I am from a biology background and have had little training in bioinformatics and computer science, with the majority of my skills being self-taught. Attending BioInfoSummer helped immensely in giving direction to my research, as well as confirming that I am on the right track with my analyses. It also gave me a new found perspective on just how varied the field of bioinformatics is, with there being many people like myself who are from a biology background but also a significant amount of people who are from a pure maths background wanting to use their skills to solve biological problems. It really gave me an appreciation of how maths is really everywhere but in various forms.

What was the most valuable part of AMSI BioInfoSummer 2017 for you in terms of furthering your career in mathematical sciences?

When I was accepted for the CHOOSEMATHS grant, I then decided to make the most of the conference by presenting a poster. This required pushing myself to get as many results out during the weeks leading up to the conference, which was a great motivator. Presenting the poster allowed me to showcase my work and helped immensely with networking. Having this opportunity to share my research was incredibly powerful in terms of furthering my skills for a career in sciences. Winning the Best Poster Award also gave me great confidence that I am on the right path with both my science and communication skills.

A presentation on the AMSI Intern program was included as part of the Careers Session. One of the aims of the AMSI Intern program is to maximise employability and help prepare research graduates to drive industry/private sector research. Are you hoping to work with industry? How important is this experience for researchers? Particularly in terms of offering career flexibility for women?

I think it’s fantastic that there are more initiatives for PhD students to make contacts and work in industry, as it is well known that only a small percentage of postgraduate students actually continue with academic careers. Particularly for women, where research is still not as accommodating for those who choose to start a family, moving into private sectors or industry may offer more security. I, personally, am still interested in continuing a career in research but I am glad that these internships exist and I have the option to pursue them if I choose.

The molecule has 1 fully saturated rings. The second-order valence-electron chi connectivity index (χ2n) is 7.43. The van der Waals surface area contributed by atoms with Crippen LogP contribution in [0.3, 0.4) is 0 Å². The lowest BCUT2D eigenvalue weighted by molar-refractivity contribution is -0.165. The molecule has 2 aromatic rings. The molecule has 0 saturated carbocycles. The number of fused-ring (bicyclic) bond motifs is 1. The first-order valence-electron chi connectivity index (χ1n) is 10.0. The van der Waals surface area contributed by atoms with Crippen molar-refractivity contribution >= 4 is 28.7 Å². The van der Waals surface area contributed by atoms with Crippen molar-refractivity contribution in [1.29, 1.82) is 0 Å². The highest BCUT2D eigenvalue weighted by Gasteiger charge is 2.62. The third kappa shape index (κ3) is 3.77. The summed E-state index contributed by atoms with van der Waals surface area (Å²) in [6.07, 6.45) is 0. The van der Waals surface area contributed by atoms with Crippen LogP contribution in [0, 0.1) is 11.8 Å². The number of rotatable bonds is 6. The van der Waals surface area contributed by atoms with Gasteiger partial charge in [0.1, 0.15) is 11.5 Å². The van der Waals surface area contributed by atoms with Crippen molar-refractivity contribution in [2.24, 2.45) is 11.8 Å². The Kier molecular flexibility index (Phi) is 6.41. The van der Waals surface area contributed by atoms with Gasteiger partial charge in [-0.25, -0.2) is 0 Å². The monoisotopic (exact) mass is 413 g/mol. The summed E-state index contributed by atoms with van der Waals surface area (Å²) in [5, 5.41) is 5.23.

The CHOOSEMATHS Grants are part of a broader program being delivered by AMSI Schools with support from BHP Billiton to turn the tide on Australia’s maths deficit and strengthen maths education and participation of women across the discipline. What do you see as the big challenges facing maths in Australia, particularly for women?

I think maths, the same as many STEM subjects, lacks the encouragement of women to pursue these disciplines. It would be great to have more female role models for school age children as well as more information on where maths can lead to as a career. As we move up in our careers through PhD and beyond, I think the biggest problem is there needs to be a change in how females can balance work with lifestyle, especially when families are involved.

Did you always want to pursue a career in maths? Were you encouraged to study these subjects at school? Do any particular mentors come to mind? Any outstanding teachers?

I always loved maths growing up, I don’t know why but I always just got it and really enjoyed being able to solve problems. My teachers were always supportive and gave me extra work if I ever asked for it, which is likely what helped me to be top of my year 12 Maths Studies class by the end of high school. As I then pursued science through my undergraduate degree I am slightly disappointed that I didn’t continue to pursue maths subjects, as it was never encouraged. Maths and science go hand in hand and if I could go back and tell my past self anything, it would be to continue with maths, as it would help my current science research immensely.

Where do you see yourself in five or ten years time?

I have approximately 12-18 months left of my PhD, after that I plan on finding a postdoctoral position somewhere overseas, likely USA or the UK. I would love to work somewhere where I can utilise all of my skills and passion in molecular biology, bioinformatics and science communication in order to help with conservation of threatened species.

Any other feedback/comments you would like to provide on the CHOOSEMATHS grant or AMSI BioInfoSummer 2017?

I would just like to again thank AMSI for the CHOOSEMATHS grant and the ability to attend BioInfoSummer. It was a great conference and I loved the experience.